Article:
Wednesday, 30 November 2016

Visiting Deception Island

Events of Tuesday, 29th November

Overnight we had headed away from the Antarctic Peninsula to intercept a unique island, Deception Island, which lies south of the main South Shetland Group. Early explorers considered the island ‘normal’. It was only later that a narrow passage (‘Neptune’s Bellows’, around 230m wide) was identified establishing that the island was, in fact, horse-shoe shaped, offering a protected anchorage around 9 km by 6 km within the horse-shoe. The misleading appearance of the island gave rise to the name ‘Deception Island’.

Deception Island: Approaching Neptune's Bellows.

The whole island is an ‘active’ volcano, where an earlier eruption had caused the side of the cone to collapse, allowing the sea to flood the caldera, producing the present arrangement. The island provided a useful refuge to the early sealers and whalers then, in 1906, a base was constructed in Whalers’ Bay, which supported 13 whaling factory ships by 1914. The role of the onshore plant was to boil whale carcasses to extract whale oil but, following the price collapse during the Great Depression, the base was abandoned in 1931, to be later used by the British for a time as a research station.

Whalers’ Bay

We were encouraged to be on deck for around 8.00 a.m. to observe the passage through Neptune’s Bellows. Starting at 9.00 a.m., a wet landing by Zodiac was offered, allowing walking around the extensive, flat area of black 'sand' leading back from the sea. The buildings and equipment in Whalers’ Bay are in derelict condition and a decision has been made not to attempt restoration.

Deception Island: Derelict buildings and equipment in Whalers’ Bay.

I spent my time walking from the landing point to the abandoned aircraft hanger and back, making a photographic survey of the buildings, equipment and wildlife.

Deception Island: The abandoned aircraft hanger, Whalers' Bay.

I didn’t take the guided walk to a viewpoint called Neptune’s Window as I’d done that on my earlier visit to Deception Island in 2008 (described here).

Near the Zodiac landing, steam could be seen rising and, in places, the water and black 'sand' were pleasantly warm, attesting to the ‘active’ nature of the volcanic site (the last eruption was in 1970). However, I declined to take the ‘Polar Plunge’ by swimming in the (hopefully) warm water as I’d done that in 2008, although a number of my fellow guests did accept the challenge.

Deception Island: One guest makes use of his hat when emerging from a 'skinny dip' whilst another takes the 'warm sand treatment'.

After a very enjoyable shore visit, it was back to the ship by Zodiac, in time for lunch in the restaurant. Whilst we enjoyed lunch, the ship re-positioned to Telefon Bay, also within the caldera of Deception Island where we had a final opportunity to go ashore.

Telefon Bay

It was quite cold when we made our landing on a windswept beach of black ‘sand’. A 1 km walk was offered to inspect the crater formed during the 1970 eruption. Most of the route was covered in soft snow which made walking very tiring. I was on the point of turning back when Steffan from the Expedition Team pointed out how close the crater rim was so, after a breather, I persevered and was rewarded with an impressive, if bleak, sight.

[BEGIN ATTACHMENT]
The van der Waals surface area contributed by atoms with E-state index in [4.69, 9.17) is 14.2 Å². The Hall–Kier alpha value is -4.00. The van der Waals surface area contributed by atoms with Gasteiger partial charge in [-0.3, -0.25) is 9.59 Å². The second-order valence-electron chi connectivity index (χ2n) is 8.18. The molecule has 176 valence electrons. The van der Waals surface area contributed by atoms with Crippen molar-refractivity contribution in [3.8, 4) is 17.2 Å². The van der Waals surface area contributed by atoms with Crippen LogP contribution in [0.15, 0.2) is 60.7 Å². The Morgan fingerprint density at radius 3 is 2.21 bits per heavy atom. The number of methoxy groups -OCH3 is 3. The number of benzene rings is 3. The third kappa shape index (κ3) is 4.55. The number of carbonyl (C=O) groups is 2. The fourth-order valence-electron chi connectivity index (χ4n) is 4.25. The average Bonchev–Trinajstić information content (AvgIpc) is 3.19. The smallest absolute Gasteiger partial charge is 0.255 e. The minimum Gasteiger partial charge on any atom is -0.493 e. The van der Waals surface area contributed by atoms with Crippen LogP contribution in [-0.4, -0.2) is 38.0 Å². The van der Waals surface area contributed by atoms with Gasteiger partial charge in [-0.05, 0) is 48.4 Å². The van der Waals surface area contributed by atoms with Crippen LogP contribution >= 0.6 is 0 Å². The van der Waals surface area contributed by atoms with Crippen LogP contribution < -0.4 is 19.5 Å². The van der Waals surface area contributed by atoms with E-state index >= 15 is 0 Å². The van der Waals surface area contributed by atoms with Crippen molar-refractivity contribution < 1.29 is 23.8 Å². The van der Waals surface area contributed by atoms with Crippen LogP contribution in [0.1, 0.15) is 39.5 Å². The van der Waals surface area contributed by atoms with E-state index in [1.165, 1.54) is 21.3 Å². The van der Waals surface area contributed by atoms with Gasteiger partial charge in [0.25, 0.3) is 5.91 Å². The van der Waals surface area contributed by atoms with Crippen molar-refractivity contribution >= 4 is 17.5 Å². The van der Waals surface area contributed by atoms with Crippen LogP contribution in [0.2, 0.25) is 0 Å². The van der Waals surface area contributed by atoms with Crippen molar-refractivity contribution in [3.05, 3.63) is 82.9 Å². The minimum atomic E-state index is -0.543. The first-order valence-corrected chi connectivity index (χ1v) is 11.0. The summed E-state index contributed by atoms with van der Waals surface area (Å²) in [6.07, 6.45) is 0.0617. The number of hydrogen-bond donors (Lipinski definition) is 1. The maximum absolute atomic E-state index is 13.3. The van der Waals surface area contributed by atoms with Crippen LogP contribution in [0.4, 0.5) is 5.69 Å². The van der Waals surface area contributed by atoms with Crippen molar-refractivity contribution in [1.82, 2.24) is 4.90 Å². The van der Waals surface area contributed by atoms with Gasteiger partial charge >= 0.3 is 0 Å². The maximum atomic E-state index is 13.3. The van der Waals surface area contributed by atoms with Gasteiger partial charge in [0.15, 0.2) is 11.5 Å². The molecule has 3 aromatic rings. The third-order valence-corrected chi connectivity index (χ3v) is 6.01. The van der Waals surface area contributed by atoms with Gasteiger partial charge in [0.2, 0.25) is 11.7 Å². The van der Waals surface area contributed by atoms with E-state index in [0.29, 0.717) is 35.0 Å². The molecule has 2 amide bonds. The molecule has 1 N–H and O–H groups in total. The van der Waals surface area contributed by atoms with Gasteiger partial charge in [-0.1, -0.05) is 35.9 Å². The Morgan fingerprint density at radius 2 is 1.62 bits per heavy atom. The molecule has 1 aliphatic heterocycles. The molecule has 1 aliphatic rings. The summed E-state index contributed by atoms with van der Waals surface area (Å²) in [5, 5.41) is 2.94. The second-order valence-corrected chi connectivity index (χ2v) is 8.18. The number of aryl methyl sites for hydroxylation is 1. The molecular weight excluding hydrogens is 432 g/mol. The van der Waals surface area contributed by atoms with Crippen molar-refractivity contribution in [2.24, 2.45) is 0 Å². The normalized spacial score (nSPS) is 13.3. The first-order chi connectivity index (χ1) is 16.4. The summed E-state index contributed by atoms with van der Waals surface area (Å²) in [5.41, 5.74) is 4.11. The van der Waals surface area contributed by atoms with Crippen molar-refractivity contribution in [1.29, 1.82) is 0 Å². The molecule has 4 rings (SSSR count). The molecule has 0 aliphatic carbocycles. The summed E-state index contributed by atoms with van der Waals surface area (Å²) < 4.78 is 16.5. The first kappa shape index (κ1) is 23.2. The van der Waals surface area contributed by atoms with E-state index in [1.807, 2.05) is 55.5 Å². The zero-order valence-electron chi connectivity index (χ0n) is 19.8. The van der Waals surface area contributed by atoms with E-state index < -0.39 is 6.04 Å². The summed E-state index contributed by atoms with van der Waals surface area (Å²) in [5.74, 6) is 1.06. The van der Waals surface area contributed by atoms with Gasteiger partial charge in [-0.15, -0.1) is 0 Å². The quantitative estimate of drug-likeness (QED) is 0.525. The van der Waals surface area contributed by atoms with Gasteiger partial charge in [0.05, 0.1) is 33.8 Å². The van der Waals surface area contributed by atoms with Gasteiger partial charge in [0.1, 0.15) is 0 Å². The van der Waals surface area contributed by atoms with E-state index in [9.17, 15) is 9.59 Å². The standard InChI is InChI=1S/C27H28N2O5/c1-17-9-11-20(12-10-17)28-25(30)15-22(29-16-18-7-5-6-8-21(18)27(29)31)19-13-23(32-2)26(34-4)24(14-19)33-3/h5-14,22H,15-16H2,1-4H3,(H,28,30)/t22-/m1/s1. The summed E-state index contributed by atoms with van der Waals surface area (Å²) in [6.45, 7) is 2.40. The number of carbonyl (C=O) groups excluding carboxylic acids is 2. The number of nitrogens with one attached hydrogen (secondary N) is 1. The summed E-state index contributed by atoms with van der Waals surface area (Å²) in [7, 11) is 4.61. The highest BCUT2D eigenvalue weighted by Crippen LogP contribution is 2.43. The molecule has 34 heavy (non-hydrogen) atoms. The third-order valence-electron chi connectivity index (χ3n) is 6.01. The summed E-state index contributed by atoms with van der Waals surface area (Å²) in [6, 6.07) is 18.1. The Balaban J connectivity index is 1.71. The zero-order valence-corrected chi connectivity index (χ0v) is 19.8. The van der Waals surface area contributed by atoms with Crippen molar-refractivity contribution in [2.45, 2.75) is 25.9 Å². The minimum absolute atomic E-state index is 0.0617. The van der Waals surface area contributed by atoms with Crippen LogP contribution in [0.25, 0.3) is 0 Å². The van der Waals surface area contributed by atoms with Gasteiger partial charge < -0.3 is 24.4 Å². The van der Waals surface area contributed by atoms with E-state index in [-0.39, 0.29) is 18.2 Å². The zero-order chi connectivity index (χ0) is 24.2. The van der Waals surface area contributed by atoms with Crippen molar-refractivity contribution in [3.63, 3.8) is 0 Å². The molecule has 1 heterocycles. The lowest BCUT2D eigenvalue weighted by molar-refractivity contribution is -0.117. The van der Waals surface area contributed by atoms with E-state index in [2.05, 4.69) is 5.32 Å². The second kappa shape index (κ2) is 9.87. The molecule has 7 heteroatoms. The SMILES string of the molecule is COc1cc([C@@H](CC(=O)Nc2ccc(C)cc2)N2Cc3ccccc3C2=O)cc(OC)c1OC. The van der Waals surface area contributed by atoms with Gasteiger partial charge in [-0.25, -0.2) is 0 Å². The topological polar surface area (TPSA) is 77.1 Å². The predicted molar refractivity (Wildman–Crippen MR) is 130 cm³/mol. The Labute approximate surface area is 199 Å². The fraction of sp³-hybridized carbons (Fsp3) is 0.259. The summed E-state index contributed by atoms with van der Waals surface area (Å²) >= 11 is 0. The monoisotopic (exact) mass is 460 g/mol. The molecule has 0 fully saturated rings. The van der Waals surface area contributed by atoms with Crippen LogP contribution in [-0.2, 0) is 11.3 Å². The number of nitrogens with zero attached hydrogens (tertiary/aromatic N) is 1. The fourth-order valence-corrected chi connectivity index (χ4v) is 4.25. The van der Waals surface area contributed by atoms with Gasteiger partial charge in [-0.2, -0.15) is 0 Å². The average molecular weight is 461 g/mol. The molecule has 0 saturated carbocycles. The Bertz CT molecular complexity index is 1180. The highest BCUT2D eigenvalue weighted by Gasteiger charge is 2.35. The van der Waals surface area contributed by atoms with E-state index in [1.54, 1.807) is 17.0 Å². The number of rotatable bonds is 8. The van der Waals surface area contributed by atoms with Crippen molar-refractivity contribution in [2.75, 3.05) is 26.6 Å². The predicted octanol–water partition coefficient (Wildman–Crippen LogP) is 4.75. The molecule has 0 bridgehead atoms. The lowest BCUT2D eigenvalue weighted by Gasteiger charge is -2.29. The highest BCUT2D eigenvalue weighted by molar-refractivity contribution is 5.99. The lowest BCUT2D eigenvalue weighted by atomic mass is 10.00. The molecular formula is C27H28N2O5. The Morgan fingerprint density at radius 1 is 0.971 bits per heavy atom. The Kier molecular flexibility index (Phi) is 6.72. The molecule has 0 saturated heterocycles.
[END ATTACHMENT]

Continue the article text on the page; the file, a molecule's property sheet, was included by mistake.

Deception Island - View of the crater, Telefon Bay.

Quite a few guests continued on a further 2 km hike which they concluded with a slide down a snow-covered hillside on their way back to the landing point. I decide to retrace my outwards route back to the Zodiac, in the company of quite a few guests.

Deception Island - View of our ship, Telefon Bay.

The wet landing at Telefon Bay was the last trip ashore before we left the South Shetland Islands to cross the Drake Passage to our final destination, Ushuaia in Argentina. However, the weather forecast for the area was not promising, so the Captain decided to move the ship outside the caldera of Deception Island and anchor overnight, hopefully allowing the unfavourable weather system to pass before we attempted our passage.

In the evening I attended the Captain's Farewell Cocktail Party in the theatre followed by the Captain's Farewell Dinner in the restaurant.

'Silver Explorer': Most of the crew, housekeeping and catering staff on stage in the theatre at the Captain's Farewell Cocktail Party held on Tuesday evening.

Related Posts

Next post describing this trip: Into the South Atlantic.
All posts describing this trip: Chilean Fjords.
Just posts on the Antarctic segment: Antarctic Peninsula.

My pictures

Where necessary, clicking on an image above will display an 'uncropped' view or, alternately, my pictures from this (and earlier) trips may be selected, viewed or downloaded, in various sizes, from the albums listed:-

Deception Island - 2016.
'Silver Explorer'.
All my pictures taken in Antarctica on both this visit and my earlier visit in 2008 are in the collection here.

[Links to pictures added 6-Feb-2017: Pictures added 8-Feb-2017]

Visiting the Antarctic Peninsula (3)

Events of Monday, 28th November

Brown Bluff

Brown Bluff is located on the Antarctic Peninsula, facing the Antarctic Sound. A rust-coloured, steep-sided, flat-topped mountain towers above a shingle beach which is home to Gentoo and Adelie penguin rookeries.